We need to reduce American militarism. We need our government to follow our Constitution and International Laws when it comes to Foreign Policy.
As one of the initiators and primary authors of the United Nations Charter, the United States is obligated to conform to the stipulations of the U.S. Constitution, which identifies all such agreements as treaties that hold the authority of U.S. law. The U.S. government is pledged to abide by its principles and guidelines in the conduct of foreign relations and affairs.
We must recognize our government's obligation to take disputes with other nations or foreign bodies to the U.N. Security Council and General Assembly forum for negotiation and resolution. The U.N. and international laws, treaties and conventions that the U.S. has signed are the framework that controls U.S. military actions abroad.
The U.S. must recognize the sovereignty of nation-states and their right of self-determination.
It is important torecognize and support the right of the U.N. to intervene in a nation-state engaged in genocidal acts or in its persistent violation and denial of the human rights of an ethnic or religious group within its boundaries, and the right to protect the victims of such acts.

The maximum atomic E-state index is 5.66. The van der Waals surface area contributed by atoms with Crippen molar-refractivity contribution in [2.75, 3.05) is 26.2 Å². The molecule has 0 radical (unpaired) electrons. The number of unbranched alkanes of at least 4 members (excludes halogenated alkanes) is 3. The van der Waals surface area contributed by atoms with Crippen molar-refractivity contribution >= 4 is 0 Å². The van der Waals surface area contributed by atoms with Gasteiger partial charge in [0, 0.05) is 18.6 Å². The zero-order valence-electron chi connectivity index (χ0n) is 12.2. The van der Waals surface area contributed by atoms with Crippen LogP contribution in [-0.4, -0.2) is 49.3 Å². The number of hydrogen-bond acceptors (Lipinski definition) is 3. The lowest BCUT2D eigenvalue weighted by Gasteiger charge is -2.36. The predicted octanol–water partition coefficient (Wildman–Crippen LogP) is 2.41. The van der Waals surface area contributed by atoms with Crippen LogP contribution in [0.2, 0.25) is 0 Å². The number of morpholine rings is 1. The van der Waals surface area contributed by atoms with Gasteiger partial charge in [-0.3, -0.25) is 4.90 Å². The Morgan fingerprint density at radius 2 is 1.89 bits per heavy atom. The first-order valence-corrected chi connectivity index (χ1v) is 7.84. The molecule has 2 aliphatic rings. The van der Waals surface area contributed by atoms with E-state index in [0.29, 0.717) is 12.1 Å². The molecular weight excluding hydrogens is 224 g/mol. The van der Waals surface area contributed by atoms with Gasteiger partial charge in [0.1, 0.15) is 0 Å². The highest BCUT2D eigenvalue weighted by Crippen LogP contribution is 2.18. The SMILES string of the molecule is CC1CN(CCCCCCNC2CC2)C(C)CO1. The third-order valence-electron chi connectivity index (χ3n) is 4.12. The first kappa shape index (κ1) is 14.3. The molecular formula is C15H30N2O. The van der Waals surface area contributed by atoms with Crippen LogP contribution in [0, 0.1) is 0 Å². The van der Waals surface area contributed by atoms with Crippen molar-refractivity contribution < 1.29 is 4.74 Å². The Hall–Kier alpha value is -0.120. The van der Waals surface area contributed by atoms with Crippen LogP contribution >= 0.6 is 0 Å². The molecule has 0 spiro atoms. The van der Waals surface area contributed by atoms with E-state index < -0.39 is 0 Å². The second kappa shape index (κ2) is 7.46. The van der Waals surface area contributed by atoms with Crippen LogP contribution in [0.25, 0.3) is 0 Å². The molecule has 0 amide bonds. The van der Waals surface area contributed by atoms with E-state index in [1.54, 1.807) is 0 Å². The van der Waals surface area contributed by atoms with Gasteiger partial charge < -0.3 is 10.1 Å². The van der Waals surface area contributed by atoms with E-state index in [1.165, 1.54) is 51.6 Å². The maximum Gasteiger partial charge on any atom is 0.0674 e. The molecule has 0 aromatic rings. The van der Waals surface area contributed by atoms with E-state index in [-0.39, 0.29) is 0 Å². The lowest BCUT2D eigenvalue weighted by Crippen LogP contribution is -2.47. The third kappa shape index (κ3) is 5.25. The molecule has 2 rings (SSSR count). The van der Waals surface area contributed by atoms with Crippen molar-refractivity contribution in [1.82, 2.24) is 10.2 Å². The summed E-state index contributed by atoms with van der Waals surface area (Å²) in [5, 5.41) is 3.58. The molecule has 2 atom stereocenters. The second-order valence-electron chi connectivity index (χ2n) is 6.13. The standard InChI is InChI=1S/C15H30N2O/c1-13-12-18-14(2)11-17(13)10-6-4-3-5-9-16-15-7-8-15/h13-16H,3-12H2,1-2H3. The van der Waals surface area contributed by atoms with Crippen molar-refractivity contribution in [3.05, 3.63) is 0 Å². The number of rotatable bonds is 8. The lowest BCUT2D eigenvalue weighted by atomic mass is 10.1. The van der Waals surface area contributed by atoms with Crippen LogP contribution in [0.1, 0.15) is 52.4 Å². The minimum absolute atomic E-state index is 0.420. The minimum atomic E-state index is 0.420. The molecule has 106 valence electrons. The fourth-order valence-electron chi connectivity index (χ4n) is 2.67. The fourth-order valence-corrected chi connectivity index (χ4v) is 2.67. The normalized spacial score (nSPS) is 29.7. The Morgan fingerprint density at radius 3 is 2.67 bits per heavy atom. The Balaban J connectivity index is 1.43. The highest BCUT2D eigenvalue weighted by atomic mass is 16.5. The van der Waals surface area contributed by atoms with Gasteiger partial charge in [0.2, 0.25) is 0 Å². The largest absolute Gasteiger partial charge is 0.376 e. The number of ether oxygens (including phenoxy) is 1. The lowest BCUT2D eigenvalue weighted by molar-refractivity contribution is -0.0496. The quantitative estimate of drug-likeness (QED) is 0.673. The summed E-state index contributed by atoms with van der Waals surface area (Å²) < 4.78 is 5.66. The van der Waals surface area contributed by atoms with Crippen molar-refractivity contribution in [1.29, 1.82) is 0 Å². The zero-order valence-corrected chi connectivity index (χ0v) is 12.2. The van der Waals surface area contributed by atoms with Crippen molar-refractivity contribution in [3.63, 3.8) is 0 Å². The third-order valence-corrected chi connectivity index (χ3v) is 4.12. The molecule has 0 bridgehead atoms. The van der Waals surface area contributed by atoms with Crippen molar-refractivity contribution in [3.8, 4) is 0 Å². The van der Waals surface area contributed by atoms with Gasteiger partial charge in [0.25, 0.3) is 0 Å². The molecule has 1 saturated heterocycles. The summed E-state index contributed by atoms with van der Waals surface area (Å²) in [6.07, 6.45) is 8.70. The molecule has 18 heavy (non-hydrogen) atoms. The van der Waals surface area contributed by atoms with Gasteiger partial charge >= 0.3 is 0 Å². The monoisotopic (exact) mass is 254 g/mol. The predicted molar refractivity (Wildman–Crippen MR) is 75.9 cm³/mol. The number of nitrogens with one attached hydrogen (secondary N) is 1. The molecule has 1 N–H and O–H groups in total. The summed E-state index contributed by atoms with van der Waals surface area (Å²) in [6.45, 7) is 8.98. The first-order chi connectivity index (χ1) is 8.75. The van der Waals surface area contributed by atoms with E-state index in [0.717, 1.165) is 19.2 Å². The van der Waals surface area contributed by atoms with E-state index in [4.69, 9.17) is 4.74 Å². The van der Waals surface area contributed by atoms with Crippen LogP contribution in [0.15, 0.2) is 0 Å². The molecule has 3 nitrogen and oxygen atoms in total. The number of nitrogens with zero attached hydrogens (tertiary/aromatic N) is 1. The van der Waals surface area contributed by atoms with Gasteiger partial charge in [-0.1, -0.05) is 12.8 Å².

The U.S. is obligated to render military assistance or service under U.N. command to enforce U.N. Security Council resolutions.
The U.S. must recognize and abide by the authority of the U.N. General Assembly to act in a crisis situation by passing a resolution under the Uniting for Peace Procedure when the U.N. Security Council is stalemated by vetoes.
The veto power enjoyed by the five permanent members of the U.N. Security Council needs to be seriously reconsidered as it has been constantly abused against overwhelming decisions by the General Assembly.
We must urge our government to sign the International Criminal Court agreement and respect the authority of that institution.
Michael E. Kerr